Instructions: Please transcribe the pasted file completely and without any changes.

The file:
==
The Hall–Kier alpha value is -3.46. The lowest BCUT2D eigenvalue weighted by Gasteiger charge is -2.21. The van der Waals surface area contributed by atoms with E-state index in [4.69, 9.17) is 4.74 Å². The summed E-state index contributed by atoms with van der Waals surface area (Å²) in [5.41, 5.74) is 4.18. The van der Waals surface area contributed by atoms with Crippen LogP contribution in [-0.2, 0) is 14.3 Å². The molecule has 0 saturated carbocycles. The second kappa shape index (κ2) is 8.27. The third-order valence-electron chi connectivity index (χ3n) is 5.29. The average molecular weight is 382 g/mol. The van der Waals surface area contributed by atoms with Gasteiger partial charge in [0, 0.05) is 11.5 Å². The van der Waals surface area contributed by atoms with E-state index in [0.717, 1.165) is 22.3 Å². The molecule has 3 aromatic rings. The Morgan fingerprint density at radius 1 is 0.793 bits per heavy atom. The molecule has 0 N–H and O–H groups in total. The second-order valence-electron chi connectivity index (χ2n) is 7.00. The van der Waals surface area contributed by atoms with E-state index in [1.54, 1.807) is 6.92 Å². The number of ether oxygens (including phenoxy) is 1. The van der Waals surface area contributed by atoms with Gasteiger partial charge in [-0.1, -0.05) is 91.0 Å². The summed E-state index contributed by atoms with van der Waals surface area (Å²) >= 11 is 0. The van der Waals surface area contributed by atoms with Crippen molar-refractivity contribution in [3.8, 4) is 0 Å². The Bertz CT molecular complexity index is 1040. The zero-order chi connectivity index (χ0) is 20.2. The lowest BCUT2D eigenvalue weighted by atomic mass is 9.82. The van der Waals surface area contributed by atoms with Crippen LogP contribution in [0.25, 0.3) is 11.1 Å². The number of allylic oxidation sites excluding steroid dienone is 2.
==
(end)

The Hall–Kier alpha value is -3.46. The lowest BCUT2D eigenvalue weighted by Gasteiger charge is -2.21. The van der Waals surface area contributed by atoms with E-state index in [4.69, 9.17) is 4.74 Å². The summed E-state index contributed by atoms with van der Waals surface area (Å²) in [5.41, 5.74) is 4.18. The van der Waals surface area contributed by atoms with Crippen LogP contribution in [-0.2, 0) is 14.3 Å². The molecule has 0 saturated carbocycles. The second kappa shape index (κ2) is 8.27. The third-order valence-electron chi connectivity index (χ3n) is 5.29. The average molecular weight is 382 g/mol. The van der Waals surface area contributed by atoms with Gasteiger partial charge in [0, 0.05) is 11.5 Å². The van der Waals surface area contributed by atoms with E-state index in [0.717, 1.165) is 22.3 Å². The molecule has 3 aromatic rings. The Morgan fingerprint density at radius 1 is 0.793 bits per heavy atom. The molecule has 0 N–H and O–H groups in total. The second-order valence-electron chi connectivity index (χ2n) is 7.00. The van der Waals surface area contributed by atoms with E-state index in [1.54, 1.807) is 6.92 Å². The number of ether oxygens (including phenoxy) is 1. The van der Waals surface area contributed by atoms with Gasteiger partial charge in [-0.1, -0.05) is 91.0 Å². The summed E-state index contributed by atoms with van der Waals surface area (Å²) >= 11 is 0. The van der Waals surface area contributed by atoms with Crippen molar-refractivity contribution in [3.8, 4) is 0 Å². The Bertz CT molecular complexity index is 1040. The zero-order chi connectivity index (χ0) is 20.2. The lowest BCUT2D eigenvalue weighted by atomic mass is 9.82. The van der Waals surface area contributed by atoms with Crippen LogP contribution in [0.25, 0.3) is 11.1 Å². The number of allylic oxidation sites excluding steroid dienone is 2.